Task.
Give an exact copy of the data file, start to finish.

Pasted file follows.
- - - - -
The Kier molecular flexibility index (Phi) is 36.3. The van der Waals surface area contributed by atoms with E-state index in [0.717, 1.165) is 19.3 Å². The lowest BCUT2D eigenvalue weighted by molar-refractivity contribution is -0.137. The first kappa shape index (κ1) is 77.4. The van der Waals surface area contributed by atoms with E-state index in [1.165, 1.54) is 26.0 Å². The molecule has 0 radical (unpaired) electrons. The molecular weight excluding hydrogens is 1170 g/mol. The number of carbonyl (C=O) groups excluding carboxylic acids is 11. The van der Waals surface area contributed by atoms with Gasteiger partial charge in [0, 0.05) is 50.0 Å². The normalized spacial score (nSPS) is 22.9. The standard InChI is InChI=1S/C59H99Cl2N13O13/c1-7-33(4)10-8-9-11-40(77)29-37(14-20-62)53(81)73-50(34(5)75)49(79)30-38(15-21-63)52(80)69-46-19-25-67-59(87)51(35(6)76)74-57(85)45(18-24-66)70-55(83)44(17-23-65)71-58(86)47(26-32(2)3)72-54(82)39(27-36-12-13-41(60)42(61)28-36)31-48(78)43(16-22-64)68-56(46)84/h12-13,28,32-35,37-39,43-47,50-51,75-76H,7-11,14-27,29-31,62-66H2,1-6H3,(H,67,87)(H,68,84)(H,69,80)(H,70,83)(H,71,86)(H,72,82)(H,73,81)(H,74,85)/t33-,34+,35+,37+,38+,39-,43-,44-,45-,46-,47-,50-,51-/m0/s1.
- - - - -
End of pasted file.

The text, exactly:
The Kier molecular flexibility index (Phi) is 36.3. The van der Waals surface area contributed by atoms with E-state index in [0.717, 1.165) is 19.3 Å². The lowest BCUT2D eigenvalue weighted by molar-refractivity contribution is -0.137. The first kappa shape index (κ1) is 77.4. The van der Waals surface area contributed by atoms with E-state index in [1.165, 1.54) is 26.0 Å². The molecule has 0 radical (unpaired) electrons. The molecular weight excluding hydrogens is 1170 g/mol. The number of carbonyl (C=O) groups excluding carboxylic acids is 11. The van der Waals surface area contributed by atoms with Gasteiger partial charge in [0, 0.05) is 50.0 Å². The normalized spacial score (nSPS) is 22.9. The standard InChI is InChI=1S/C59H99Cl2N13O13/c1-7-33(4)10-8-9-11-40(77)29-37(14-20-62)53(81)73-50(34(5)75)49(79)30-38(15-21-63)52(80)69-46-19-25-67-59(87)51(35(6)76)74-57(85)45(18-24-66)70-55(83)44(17-23-65)71-58(86)47(26-32(2)3)72-54(82)39(27-36-12-13-41(60)42(61)28-36)31-48(78)43(16-22-64)68-56(46)84/h12-13,28,32-35,37-39,43-47,50-51,75-76H,7-11,14-27,29-31,62-66H2,1-6H3,(H,67,87)(H,68,84)(H,69,80)(H,70,83)(H,71,86)(H,72,82)(H,73,81)(H,74,85)/t33-,34+,35+,37+,38+,39-,43-,44-,45-,46-,47-,50-,51-/m0/s1.